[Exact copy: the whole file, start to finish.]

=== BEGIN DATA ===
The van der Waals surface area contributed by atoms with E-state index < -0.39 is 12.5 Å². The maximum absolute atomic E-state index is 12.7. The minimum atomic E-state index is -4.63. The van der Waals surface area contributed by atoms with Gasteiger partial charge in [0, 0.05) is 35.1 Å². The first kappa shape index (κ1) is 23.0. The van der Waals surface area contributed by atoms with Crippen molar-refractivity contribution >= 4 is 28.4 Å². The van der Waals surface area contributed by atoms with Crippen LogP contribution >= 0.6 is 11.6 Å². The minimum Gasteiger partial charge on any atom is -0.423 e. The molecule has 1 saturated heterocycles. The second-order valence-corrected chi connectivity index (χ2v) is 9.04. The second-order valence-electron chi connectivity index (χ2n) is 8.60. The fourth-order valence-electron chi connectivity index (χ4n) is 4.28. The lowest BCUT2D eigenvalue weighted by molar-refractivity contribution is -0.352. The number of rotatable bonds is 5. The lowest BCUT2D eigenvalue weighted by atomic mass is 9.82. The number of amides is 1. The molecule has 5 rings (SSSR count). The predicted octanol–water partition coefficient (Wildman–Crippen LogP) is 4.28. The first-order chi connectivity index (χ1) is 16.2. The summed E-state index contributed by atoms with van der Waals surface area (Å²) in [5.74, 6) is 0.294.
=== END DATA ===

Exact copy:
The van der Waals surface area contributed by atoms with E-state index < -0.39 is 12.5 Å². The maximum absolute atomic E-state index is 12.7. The minimum atomic E-state index is -4.63. The van der Waals surface area contributed by atoms with Gasteiger partial charge in [0, 0.05) is 35.1 Å². The first kappa shape index (κ1) is 23.0. The van der Waals surface area contributed by atoms with Crippen molar-refractivity contribution >= 4 is 28.4 Å². The van der Waals surface area contributed by atoms with Crippen LogP contribution >= 0.6 is 11.6 Å². The minimum Gasteiger partial charge on any atom is -0.423 e. The molecule has 1 saturated heterocycles. The second-order valence-corrected chi connectivity index (χ2v) is 9.04. The second-order valence-electron chi connectivity index (χ2n) is 8.60. The fourth-order valence-electron chi connectivity index (χ4n) is 4.28. The lowest BCUT2D eigenvalue weighted by molar-refractivity contribution is -0.352. The number of rotatable bonds is 5. The lowest BCUT2D eigenvalue weighted by atomic mass is 9.82. The number of amides is 1. The molecule has 5 rings (SSSR count). The predicted octanol–water partition coefficient (Wildman–Crippen LogP) is 4.28. The first-order chi connectivity index (χ1) is 16.2. The summed E-state index contributed by atoms with van der Waals surface area (Å²) in [5.74, 6) is 0.294.